Man sues 5 KCPD officers for allegedly throwing him to ground and falsely imprisoning him
Court documents allege that Kansas City Police threw Mack Nelson facedown to the ground, held him against his will, and wrote false reports of the incident.
The scar on Mack Nelson’s face, he claims in a lawsuit, came from police.
In early August, he found himself hanging out at a gas station on Prospect Avenue when police fatally shot another man.
He and other bystanders were kept in the station while officers from the Kansas City Police Department and Missouri Highway Patrol documented the scene.
Then things went sideways with Nelson and some of the officers. By the police account, he’d been belligerent. By his account, and a lawsuit filed in his name, police “faceplanted” him on the pavement and left him with that facial scar, a head injury and post-traumatic stress disorder.
Now he’s suing five officers he blames for his injuries and whom he contends held him unlawfully in the immediate aftermath of one of their colleagues fatally shooting a man. His lawsuit also claims those officers falsified their official reports of the incident.
Nelson’s attorney, John Picerno, said video taken by a bystander shows the interaction supports Nelson’s version of what played out that day.
“Do you really believe that this is the first time these officers have ever falsified a police record in their entire career?” said Picerno. “You believe it all just happened right now? You believe this is … the first time that that particular officer has ever used physical force against a suspect or a citizen?”
Four of the five officers remain on active duty. The other officer is listed as a John Doe, so it is unclear whether they still work on the force. Picerno said that undercuts pledges by new KCPD Police Chief Stacey Graves promising reform.
In a video statement Chief Graves made about the deadly police beating of Tyre Nichols, Graves applauded Memphis Police Chief Cerelyn Davis for quickly suspending and later terminating the officers involved. Graves said she met with her command force to stress a “culture of accountability” for police in Kansas City.
“This accountability brings a duty to intervene if officers witness excessive force or a violation of anyone’s constitutional or civil rights,” Graves said.
Picerno said her department hasn’t shown any accountability for what happened to his client.
“Don't believe what they say. Believe what they do,” he said. “Even in cases where they have video evidence, they are reluctant to discipline their own.”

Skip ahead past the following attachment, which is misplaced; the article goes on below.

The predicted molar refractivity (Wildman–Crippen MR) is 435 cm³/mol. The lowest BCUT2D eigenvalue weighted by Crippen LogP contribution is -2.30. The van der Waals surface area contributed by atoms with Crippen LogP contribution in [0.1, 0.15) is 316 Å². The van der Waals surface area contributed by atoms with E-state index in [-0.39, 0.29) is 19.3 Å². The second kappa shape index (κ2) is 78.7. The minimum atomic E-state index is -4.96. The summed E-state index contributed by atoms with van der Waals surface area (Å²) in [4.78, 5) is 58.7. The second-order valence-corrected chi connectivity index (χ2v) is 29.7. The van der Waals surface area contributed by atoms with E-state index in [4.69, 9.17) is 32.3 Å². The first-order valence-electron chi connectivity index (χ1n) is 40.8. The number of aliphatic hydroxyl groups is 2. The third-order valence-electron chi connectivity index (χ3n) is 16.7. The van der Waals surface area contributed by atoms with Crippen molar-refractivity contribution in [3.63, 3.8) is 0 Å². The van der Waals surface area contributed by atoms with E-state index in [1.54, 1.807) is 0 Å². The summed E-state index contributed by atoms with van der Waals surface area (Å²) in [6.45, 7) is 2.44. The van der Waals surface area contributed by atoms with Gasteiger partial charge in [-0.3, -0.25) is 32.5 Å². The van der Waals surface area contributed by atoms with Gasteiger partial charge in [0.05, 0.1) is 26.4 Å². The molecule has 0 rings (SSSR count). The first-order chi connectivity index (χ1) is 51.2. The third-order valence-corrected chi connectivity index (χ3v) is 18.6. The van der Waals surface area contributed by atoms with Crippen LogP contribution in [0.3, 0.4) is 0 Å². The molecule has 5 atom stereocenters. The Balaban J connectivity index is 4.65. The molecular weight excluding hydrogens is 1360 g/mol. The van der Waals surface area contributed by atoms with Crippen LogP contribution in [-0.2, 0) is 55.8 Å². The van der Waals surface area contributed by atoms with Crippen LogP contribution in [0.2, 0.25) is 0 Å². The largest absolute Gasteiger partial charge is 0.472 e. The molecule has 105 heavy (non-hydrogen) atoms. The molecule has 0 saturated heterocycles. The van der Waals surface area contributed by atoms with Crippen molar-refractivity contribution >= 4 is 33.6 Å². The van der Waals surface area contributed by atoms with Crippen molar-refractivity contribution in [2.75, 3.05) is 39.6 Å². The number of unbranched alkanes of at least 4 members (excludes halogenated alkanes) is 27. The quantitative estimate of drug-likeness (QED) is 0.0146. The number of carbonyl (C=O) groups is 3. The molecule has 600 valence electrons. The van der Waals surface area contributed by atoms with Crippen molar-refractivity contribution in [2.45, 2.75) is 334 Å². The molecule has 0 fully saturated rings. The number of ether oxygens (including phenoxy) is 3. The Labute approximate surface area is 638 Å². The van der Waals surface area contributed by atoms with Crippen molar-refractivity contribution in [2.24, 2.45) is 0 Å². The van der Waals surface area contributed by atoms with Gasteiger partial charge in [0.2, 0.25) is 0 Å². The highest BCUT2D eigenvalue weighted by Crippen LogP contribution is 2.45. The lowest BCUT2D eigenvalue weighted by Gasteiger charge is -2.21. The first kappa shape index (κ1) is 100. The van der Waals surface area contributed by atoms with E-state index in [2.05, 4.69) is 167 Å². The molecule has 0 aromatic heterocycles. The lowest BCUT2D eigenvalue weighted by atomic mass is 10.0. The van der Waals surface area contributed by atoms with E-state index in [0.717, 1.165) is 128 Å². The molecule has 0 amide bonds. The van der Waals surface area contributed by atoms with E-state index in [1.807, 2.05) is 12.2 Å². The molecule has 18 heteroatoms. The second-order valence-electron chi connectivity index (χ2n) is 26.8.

When Nelson was free to go from the gas station after the police shooting, according to the lawsuit, he went outside to film the crime scene with his phone.
Nelson declined an interview about the lawsuit. But he told KCUR in November that he didn’t trust that the highway patrol had conducted a fair investigation because they did not question him or any of the witnesses inside the gas station.
“So I decided to go on Facebook Live and record that,” Nelson told KCUR.
“I walked around inside the perimeter for a good — I don't know — eight, nine minutes and, you know, describing it,” he said. “I guess the lady officer heard me and … demanded that I step back behind the tape, and I did exactly that.”
A police report of the incident said an officer asked Nelson to step outside of police tape multiple times. Nelson complied, the report states, but when officers walked away, he would step back into the crime scene.
The lawsuit tells a different story. It claims Nelson complied, moved to a part of the gas station parking lot not taped off by police, and continued recording the scene. When an officer asked him to leave, the lawsuit says, Nelson backed up and tried to go.
Another officer approached Nelson and attempted to arrest him, grabbing him from behind, knocking his phone from his hand and ultimately throwing him to the ground, the lawsuit alleges.
One police report claims Nelson “fell to the ground after jerking his arms away and attempting to twist his body away from P.O. Frazier.” Another claims Nelson was “pulled onto the ground.” Picerno said both statements are completely false.
KCPD officials said they don’t comment on pending litigation. The Jackson County Prosecutor's Office did not respond to a request for comment. The Kansas City Fraternal Order of Police could not be reached for comment.
Steve Young of the Kansas City Law Enforcement Accountability Project, or KC LEAP, was the bystander that recorded the interaction. Picerno said the video has played a vital role in the lawsuit. He said it proves that Nelson was not resisting and clearly shows an officer throwing him to the ground.
Nelson said he blacked out after the interaction, and he has little memory of what occurred afterward. Nelson said he sustained a deep cut on his head and possibly a concussion. An ambulance took him to a hospital, where he got stitches.
In the aftermath, Nelson faced criminal charges for resisting arrest, disorderly conduct, and trespassing. The police report says he refused to leave the hospital and was belligerent toward hospital security.
Nelson pleaded guilty to the charges. He served time in jail and on probation. During that time, he lost the car he’d been living in.
Picerno said he motioned to set aside Nelson’s guilty plea, but the Kansas City Municipal prosecutor’s office opposed the motion, saying it did not have enough evidence to set aside Nelson’s guilty plea.
“The thin blue line exists and those municipal court prosecutors, in spite of having the two false police reports, in spite of having the video, refused to budge on the two charges that Mack was charged with and specifically the resisting arrest,” said Picerno.